According to a report from Hitfix, DC/Warner Bros. may have introduced an official “no jokes” policy for its Justice League franchise.
“Last week was about the fifth time I’ve heard that there is a mandate at Warner Bros. regarding any of the DC superhero films in development,” wrote Drew McWeeny over at Hitfix. “It’s very simple and direct and to the point. ‘No jokes.’”
After the success of Man of Steel (dark and gritty) and Dark Knight trilogy (darker and grittier), this doesn’t sound wholly implausible. And as McWeeny points out, Warner Bros. may have been put off by the poorly-received Green Lantern movie, which was full of jokes that nobody laughed at.
The idea of a no-jokes mandate plays into stereotypes about the DC/Marvel rivalry, both good and bad. Christopher Nolan’s Batman movies were as gritty and realistic as they come, and managed to impress critics and audiences alike. On the other hand, Marvel Studios just made a boatload of money with Guardians of the Galaxy, their most lighthearted and comedic movie yet. Even the Captain America movies—surely the saddest and most downbeat in the Avengers franchise—have a sense of humor.
It seems decidedly odd to remove humor from the equation when making a blockbuster superhero movie. However, it does fit with the tone of Man of Steel and the promo materials for Batman v Superman: Dawn of Justice. So far Batman v Superman has given us the Sad Batman meme, a photo of Superman looking serious in the dark, a photo of Wonder Woman looking angry in the dark, a short clip of Batman and Superman glowering at each other in the rain, and a brief San Diego Comic-Con appearance where Ben Affleck loitered onstage for a couple of minutes while looking like a disgruntled nightclub bouncer.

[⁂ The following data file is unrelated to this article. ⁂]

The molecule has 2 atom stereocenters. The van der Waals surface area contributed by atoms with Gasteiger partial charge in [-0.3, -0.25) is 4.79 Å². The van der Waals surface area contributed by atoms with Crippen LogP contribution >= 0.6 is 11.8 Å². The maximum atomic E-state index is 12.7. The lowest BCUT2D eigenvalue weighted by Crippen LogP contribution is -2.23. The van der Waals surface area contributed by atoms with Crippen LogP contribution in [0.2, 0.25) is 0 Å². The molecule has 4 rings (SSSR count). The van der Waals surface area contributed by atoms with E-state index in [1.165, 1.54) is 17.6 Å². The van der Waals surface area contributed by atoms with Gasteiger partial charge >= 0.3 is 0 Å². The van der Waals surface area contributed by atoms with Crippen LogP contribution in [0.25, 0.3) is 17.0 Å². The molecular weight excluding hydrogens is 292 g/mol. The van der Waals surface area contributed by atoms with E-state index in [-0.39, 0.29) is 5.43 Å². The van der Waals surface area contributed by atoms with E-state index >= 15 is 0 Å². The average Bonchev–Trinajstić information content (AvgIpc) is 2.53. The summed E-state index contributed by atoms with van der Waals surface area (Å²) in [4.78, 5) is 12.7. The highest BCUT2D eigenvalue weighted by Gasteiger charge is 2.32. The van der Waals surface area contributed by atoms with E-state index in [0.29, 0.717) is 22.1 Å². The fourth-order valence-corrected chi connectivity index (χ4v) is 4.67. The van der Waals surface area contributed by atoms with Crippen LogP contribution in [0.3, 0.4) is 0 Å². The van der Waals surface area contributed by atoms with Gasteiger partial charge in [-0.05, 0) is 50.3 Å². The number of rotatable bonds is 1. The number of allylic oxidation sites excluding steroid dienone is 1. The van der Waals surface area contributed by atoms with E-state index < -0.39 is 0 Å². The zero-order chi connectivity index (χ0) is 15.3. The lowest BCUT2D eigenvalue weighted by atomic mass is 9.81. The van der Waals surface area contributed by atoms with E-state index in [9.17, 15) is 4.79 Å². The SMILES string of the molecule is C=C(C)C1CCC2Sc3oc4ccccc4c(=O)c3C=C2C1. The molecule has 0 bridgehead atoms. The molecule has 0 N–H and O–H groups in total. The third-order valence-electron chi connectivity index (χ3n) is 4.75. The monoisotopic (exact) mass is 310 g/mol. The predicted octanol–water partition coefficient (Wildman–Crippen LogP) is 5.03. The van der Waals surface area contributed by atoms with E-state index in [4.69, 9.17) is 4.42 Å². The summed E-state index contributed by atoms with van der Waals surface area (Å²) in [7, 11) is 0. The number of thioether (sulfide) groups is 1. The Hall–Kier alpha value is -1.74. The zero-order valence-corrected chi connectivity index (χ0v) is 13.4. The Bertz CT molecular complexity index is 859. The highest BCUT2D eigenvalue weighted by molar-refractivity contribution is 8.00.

DC/Warner Bros. is right to be concerned about overlap with Marvel Studios and other superhero franchises. However, the concept of a no-jokes rule clashes with something that comics fans regularly criticize about Man of Steel and the Dark Knight movies: the underlying feeling that these movies are somehow embarrassed by their comic book origins.
There’s nothing intrinsically wrong with aiming for a more serious tone with the Justice League franchise, particularly if Warner Bros. wants to set itself apart from Marvel. But they should be wary of assuming that misery and violence automatically equates to smarter or more mature storytelling. For example, the Iron Man trilogy can be loosely categorized as action-comedy, but it still deals with issues like PTSD and terrorism, while Sony’s Spider-Man movies have always tried to balance angst with a sense of humor.
So, is the idea of a joke-free universe really a good marketing strategy, or would DC/Warner Bros. end up shooting themselves in the foot with this kind of rule? After all, the next couple of DC movies will introduce Aquaman (who can talk to fish) and almost certainly The Flash. Not every character can be as unrelentingly serious as Batman.
Photo via DC Entertainment